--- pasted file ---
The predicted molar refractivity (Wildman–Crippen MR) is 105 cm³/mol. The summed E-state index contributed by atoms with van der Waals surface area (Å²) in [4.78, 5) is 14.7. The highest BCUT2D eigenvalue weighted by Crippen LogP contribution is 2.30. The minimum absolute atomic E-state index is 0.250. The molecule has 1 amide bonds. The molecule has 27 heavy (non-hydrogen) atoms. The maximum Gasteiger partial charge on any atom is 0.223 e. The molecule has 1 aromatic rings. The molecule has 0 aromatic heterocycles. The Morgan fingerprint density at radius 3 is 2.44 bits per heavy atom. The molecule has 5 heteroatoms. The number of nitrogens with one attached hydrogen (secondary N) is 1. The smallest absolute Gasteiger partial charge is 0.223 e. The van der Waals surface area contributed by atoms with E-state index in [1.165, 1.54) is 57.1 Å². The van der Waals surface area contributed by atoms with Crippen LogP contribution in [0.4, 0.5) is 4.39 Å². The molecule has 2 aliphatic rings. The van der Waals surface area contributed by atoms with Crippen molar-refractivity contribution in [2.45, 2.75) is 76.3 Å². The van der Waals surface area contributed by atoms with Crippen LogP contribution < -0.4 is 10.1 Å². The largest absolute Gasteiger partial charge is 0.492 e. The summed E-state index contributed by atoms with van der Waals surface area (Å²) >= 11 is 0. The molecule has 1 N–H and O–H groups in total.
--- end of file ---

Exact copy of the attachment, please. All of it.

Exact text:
The predicted molar refractivity (Wildman–Crippen MR) is 105 cm³/mol. The summed E-state index contributed by atoms with van der Waals surface area (Å²) in [4.78, 5) is 14.7. The highest BCUT2D eigenvalue weighted by Crippen LogP contribution is 2.30. The minimum absolute atomic E-state index is 0.250. The molecule has 1 amide bonds. The molecule has 27 heavy (non-hydrogen) atoms. The maximum Gasteiger partial charge on any atom is 0.223 e. The molecule has 1 aromatic rings. The molecule has 0 aromatic heterocycles. The Morgan fingerprint density at radius 3 is 2.44 bits per heavy atom. The molecule has 5 heteroatoms. The number of nitrogens with one attached hydrogen (secondary N) is 1. The smallest absolute Gasteiger partial charge is 0.223 e. The van der Waals surface area contributed by atoms with E-state index in [1.165, 1.54) is 57.1 Å². The van der Waals surface area contributed by atoms with Crippen LogP contribution in [0.4, 0.5) is 4.39 Å². The molecule has 2 aliphatic rings. The van der Waals surface area contributed by atoms with Crippen molar-refractivity contribution in [2.45, 2.75) is 76.3 Å². The van der Waals surface area contributed by atoms with Crippen LogP contribution < -0.4 is 10.1 Å². The largest absolute Gasteiger partial charge is 0.492 e. The summed E-state index contributed by atoms with van der Waals surface area (Å²) >= 11 is 0. The molecule has 1 N–H and O–H groups in total.